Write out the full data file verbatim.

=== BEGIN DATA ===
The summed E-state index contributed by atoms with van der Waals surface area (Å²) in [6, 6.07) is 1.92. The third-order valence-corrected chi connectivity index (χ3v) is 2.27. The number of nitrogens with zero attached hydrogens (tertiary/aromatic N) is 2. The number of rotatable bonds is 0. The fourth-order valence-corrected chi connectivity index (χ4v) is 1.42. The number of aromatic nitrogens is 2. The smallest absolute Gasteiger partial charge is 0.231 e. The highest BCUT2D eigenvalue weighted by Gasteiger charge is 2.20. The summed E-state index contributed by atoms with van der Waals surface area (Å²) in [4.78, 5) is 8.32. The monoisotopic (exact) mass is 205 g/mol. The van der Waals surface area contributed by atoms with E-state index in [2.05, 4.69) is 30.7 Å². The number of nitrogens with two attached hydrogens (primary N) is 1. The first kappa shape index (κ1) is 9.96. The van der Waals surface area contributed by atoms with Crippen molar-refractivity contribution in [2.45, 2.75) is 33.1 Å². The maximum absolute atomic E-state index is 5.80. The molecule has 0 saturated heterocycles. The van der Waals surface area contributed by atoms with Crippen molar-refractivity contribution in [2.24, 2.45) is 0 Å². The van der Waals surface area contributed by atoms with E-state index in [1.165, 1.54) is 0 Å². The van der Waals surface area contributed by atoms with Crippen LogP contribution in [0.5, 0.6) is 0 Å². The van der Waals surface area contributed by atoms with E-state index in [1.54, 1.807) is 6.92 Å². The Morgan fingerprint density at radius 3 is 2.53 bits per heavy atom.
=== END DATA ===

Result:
The summed E-state index contributed by atoms with van der Waals surface area (Å²) in [6, 6.07) is 1.92. The third-order valence-corrected chi connectivity index (χ3v) is 2.27. The number of nitrogens with zero attached hydrogens (tertiary/aromatic N) is 2. The number of rotatable bonds is 0. The fourth-order valence-corrected chi connectivity index (χ4v) is 1.42. The number of aromatic nitrogens is 2. The smallest absolute Gasteiger partial charge is 0.231 e. The highest BCUT2D eigenvalue weighted by Gasteiger charge is 2.20. The summed E-state index contributed by atoms with van der Waals surface area (Å²) in [4.78, 5) is 8.32. The monoisotopic (exact) mass is 205 g/mol. The van der Waals surface area contributed by atoms with E-state index in [2.05, 4.69) is 30.7 Å². The number of nitrogens with two attached hydrogens (primary N) is 1. The first kappa shape index (κ1) is 9.96. The van der Waals surface area contributed by atoms with Crippen molar-refractivity contribution in [2.45, 2.75) is 33.1 Å². The maximum absolute atomic E-state index is 5.80. The molecule has 0 saturated heterocycles. The van der Waals surface area contributed by atoms with Crippen molar-refractivity contribution in [2.24, 2.45) is 0 Å². The van der Waals surface area contributed by atoms with E-state index in [1.165, 1.54) is 0 Å². The van der Waals surface area contributed by atoms with Crippen LogP contribution in [0.5, 0.6) is 0 Å². The van der Waals surface area contributed by atoms with E-state index in [1.54, 1.807) is 6.92 Å². The Morgan fingerprint density at radius 3 is 2.53 bits per heavy atom.